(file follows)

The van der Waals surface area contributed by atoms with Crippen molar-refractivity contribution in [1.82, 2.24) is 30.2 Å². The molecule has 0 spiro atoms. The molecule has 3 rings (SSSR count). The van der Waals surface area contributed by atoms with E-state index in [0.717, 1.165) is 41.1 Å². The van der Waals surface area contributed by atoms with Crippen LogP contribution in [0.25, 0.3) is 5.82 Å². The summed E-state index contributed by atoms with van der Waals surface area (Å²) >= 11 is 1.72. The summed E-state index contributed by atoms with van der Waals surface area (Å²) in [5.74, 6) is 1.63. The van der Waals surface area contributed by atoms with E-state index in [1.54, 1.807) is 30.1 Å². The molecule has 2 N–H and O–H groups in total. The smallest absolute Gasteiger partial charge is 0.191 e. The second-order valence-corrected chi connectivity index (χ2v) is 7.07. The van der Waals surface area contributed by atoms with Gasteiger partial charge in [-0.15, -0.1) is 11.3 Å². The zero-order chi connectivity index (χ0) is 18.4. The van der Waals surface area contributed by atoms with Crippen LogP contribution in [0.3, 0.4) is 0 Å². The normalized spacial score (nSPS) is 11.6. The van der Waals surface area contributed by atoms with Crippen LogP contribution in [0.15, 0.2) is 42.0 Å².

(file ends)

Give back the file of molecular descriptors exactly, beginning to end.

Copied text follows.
The van der Waals surface area contributed by atoms with Crippen molar-refractivity contribution in [1.82, 2.24) is 30.2 Å². The molecule has 0 spiro atoms. The molecule has 3 rings (SSSR count). The van der Waals surface area contributed by atoms with E-state index in [0.717, 1.165) is 41.1 Å². The van der Waals surface area contributed by atoms with Crippen LogP contribution in [0.25, 0.3) is 5.82 Å². The summed E-state index contributed by atoms with van der Waals surface area (Å²) >= 11 is 1.72. The summed E-state index contributed by atoms with van der Waals surface area (Å²) in [5.74, 6) is 1.63. The van der Waals surface area contributed by atoms with E-state index in [1.54, 1.807) is 30.1 Å². The molecule has 2 N–H and O–H groups in total. The smallest absolute Gasteiger partial charge is 0.191 e. The second-order valence-corrected chi connectivity index (χ2v) is 7.07. The van der Waals surface area contributed by atoms with Gasteiger partial charge in [-0.15, -0.1) is 11.3 Å². The zero-order chi connectivity index (χ0) is 18.4. The van der Waals surface area contributed by atoms with Crippen LogP contribution in [0.3, 0.4) is 0 Å². The normalized spacial score (nSPS) is 11.6. The van der Waals surface area contributed by atoms with Crippen LogP contribution in [0.15, 0.2) is 42.0 Å².